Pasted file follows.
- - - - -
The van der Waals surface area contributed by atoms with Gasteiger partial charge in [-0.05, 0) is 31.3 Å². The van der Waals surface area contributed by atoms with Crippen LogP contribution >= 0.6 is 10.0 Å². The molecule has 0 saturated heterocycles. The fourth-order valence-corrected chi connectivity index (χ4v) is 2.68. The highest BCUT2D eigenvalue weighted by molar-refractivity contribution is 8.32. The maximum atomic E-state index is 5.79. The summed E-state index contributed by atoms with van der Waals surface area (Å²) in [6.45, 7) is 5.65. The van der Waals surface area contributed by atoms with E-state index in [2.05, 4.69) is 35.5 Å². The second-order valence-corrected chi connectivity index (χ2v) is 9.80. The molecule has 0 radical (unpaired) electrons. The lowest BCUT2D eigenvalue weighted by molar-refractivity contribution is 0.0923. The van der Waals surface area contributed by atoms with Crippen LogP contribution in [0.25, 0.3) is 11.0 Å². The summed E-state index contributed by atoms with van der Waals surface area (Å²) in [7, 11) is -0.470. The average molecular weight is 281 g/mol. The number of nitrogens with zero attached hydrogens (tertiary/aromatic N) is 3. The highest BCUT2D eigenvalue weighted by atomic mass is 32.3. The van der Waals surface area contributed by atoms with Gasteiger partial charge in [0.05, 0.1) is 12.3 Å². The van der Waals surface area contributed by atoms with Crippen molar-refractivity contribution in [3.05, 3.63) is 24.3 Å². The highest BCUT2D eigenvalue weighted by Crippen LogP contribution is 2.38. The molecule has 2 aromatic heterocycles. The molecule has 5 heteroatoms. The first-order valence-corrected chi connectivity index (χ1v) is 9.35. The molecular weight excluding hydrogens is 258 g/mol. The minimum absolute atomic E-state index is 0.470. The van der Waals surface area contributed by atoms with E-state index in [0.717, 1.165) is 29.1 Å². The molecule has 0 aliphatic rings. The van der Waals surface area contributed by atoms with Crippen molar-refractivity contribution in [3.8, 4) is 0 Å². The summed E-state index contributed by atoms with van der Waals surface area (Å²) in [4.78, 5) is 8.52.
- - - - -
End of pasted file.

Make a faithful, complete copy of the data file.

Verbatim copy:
The van der Waals surface area contributed by atoms with Gasteiger partial charge in [-0.05, 0) is 31.3 Å². The van der Waals surface area contributed by atoms with Crippen LogP contribution >= 0.6 is 10.0 Å². The molecule has 0 saturated heterocycles. The fourth-order valence-corrected chi connectivity index (χ4v) is 2.68. The highest BCUT2D eigenvalue weighted by molar-refractivity contribution is 8.32. The maximum atomic E-state index is 5.79. The summed E-state index contributed by atoms with van der Waals surface area (Å²) in [6.45, 7) is 5.65. The van der Waals surface area contributed by atoms with E-state index in [2.05, 4.69) is 35.5 Å². The second-order valence-corrected chi connectivity index (χ2v) is 9.80. The molecule has 0 radical (unpaired) electrons. The lowest BCUT2D eigenvalue weighted by molar-refractivity contribution is 0.0923. The van der Waals surface area contributed by atoms with Crippen LogP contribution in [0.25, 0.3) is 11.0 Å². The summed E-state index contributed by atoms with van der Waals surface area (Å²) in [7, 11) is -0.470. The average molecular weight is 281 g/mol. The number of nitrogens with zero attached hydrogens (tertiary/aromatic N) is 3. The highest BCUT2D eigenvalue weighted by atomic mass is 32.3. The van der Waals surface area contributed by atoms with Gasteiger partial charge in [0.05, 0.1) is 12.3 Å². The van der Waals surface area contributed by atoms with Crippen molar-refractivity contribution in [3.05, 3.63) is 24.3 Å². The highest BCUT2D eigenvalue weighted by Crippen LogP contribution is 2.38. The molecule has 2 aromatic heterocycles. The molecule has 5 heteroatoms. The first-order valence-corrected chi connectivity index (χ1v) is 9.35. The molecular weight excluding hydrogens is 258 g/mol. The minimum absolute atomic E-state index is 0.470. The van der Waals surface area contributed by atoms with E-state index in [0.717, 1.165) is 29.1 Å². The molecule has 0 aliphatic rings. The van der Waals surface area contributed by atoms with Crippen molar-refractivity contribution in [3.8, 4) is 0 Å². The summed E-state index contributed by atoms with van der Waals surface area (Å²) in [4.78, 5) is 8.52.